POINT REYES — Two juvenile California sea lions paused for a moment at the edge of the sea, each raising their whiskered faces toward the silvery water before sliding in to freedom.

For the Marine Mammal Center crew standing behind the rehabilitated pinnipeds on Thursday, it was a significant day: rescued sea lion No. 10,000, nicknamed Milestone, and 10,001, Zodiac Girl, had been nursed back to health and sent back to the wild where they belong.

“There’s always some attachment. There’s always some animal that captures your heart,” said Shelbi Stoudt, the center staffer who organizes these regular releases. “It’s a bittersweet feeling because you’re sending them back home but you also don’t get to see them anymore.”

Since it opened its doors 36 years ago, the nonprofit marine mammal hospital has become famous for nursing sick marine critters back to health — but its biggest contribution perhaps has been its role in collecting and storing thousands of tissue and other samples from the animals it rescues along 600 miles of California coast. The center’s mix of laboratory science, marine zoo and educational outreach has led to dozens of published scientific papers and helped push understanding of effects of toxic algae, disease and the effect of climate change on these coastal denizens.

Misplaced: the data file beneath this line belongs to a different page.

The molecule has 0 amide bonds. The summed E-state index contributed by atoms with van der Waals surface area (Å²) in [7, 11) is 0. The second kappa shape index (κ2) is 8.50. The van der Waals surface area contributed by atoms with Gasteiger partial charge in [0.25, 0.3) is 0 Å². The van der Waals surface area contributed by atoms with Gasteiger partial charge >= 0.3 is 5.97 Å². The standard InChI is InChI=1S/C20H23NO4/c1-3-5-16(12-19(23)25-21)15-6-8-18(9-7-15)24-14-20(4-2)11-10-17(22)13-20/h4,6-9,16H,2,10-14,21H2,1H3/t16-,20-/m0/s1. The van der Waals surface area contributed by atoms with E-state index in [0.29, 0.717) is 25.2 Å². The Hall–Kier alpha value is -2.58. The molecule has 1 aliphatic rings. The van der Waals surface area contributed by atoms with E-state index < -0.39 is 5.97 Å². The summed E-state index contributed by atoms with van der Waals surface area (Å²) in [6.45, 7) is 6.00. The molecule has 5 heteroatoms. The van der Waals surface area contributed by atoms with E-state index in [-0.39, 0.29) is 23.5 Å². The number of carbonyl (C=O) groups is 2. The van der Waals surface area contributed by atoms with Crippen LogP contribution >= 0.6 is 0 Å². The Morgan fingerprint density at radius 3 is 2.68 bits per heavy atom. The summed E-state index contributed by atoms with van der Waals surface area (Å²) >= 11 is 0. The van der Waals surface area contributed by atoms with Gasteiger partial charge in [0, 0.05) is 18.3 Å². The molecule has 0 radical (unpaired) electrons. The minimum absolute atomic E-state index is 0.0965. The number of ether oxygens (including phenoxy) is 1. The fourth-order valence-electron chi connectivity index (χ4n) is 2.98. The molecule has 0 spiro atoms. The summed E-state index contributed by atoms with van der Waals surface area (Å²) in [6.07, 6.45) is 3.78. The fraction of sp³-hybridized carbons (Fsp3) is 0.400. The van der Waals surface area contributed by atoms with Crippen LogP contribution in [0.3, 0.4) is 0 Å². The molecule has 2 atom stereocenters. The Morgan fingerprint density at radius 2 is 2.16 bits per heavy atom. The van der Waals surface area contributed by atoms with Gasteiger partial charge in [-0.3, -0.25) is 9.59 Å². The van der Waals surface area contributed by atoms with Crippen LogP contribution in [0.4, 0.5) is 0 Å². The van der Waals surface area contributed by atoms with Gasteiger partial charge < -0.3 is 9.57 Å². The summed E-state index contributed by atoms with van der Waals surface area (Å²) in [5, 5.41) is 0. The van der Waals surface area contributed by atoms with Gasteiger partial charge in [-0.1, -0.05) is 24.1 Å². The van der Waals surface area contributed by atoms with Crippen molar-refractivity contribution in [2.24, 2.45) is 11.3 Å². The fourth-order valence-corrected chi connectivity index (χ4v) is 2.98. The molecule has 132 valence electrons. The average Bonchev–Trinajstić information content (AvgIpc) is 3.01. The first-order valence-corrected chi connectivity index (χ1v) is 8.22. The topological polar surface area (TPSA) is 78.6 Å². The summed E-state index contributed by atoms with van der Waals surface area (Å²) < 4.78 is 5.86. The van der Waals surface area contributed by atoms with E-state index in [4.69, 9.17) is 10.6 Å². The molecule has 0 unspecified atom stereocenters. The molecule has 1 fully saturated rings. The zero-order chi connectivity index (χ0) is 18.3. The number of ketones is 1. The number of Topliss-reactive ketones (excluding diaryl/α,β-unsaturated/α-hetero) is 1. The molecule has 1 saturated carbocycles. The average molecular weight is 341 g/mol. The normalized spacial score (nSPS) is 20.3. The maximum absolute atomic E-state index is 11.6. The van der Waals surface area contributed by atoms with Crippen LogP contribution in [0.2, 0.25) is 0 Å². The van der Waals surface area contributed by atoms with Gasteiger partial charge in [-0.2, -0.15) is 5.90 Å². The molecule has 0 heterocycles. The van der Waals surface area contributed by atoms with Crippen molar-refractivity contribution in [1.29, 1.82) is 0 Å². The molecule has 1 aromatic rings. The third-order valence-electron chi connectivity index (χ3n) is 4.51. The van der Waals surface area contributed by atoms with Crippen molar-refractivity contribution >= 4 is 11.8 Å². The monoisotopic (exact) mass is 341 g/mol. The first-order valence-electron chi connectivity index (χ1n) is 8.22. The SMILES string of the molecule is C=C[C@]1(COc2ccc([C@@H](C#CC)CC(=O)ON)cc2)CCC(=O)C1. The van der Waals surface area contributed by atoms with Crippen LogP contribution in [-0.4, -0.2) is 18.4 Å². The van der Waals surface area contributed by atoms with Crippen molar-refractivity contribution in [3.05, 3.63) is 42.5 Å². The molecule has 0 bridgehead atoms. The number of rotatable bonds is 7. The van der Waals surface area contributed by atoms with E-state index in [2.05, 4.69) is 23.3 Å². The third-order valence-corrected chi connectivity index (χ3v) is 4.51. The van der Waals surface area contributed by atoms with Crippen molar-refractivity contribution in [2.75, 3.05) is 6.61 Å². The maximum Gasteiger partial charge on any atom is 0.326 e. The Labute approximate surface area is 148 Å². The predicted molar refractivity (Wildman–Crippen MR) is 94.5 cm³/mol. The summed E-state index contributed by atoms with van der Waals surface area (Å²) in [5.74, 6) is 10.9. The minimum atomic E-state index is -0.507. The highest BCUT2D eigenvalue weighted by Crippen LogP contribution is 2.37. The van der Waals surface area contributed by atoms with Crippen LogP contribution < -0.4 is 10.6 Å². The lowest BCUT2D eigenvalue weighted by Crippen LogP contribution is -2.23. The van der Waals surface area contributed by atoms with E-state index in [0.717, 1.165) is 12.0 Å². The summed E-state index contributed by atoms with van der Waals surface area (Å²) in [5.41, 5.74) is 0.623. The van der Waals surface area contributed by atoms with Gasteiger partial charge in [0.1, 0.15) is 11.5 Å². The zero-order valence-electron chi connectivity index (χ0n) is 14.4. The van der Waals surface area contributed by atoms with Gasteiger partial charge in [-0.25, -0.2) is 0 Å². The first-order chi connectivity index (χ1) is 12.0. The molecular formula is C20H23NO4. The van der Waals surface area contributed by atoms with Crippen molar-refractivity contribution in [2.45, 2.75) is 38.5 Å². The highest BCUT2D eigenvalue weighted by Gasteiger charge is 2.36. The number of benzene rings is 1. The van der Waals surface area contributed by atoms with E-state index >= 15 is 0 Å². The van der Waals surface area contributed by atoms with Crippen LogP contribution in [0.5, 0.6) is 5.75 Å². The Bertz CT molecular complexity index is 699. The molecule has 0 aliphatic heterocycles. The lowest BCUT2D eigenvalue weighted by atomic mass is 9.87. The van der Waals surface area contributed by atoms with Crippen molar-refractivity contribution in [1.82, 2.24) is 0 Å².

While rescues are a chief focus of the center, only about half of the animals the center takes in survive to be released. Still, many of the more than 17,000 marine mammals — including entangled whales, otters and elephant seals — the center has aided or taken in have contributed samples that will help further research that can aid threatened and endangered species around the world.

Indeed, many of the animals nursed back to health are not facing imminent extinction, but the their maladies and their genetic makeup are similar to other species in peril.

California Sea Lions share genetic traits with Steller sea lions, which are a threatened species. The center’s researchers say collecting and banking scientific samples from many of the thousands of sea lions the center has treated contributes to efforts to save Stellers. Same goes for elephant seals, which share traits with the endangered Hawaiian Monk Seals.

“We’re learning about marine mammal health through all these patients. Before 1975, there was never anything being regularly documented …, so it wasn’t feasible to get baseline sets of urine and tissue samples,” said Jim Oswald, the center’s spokesman.

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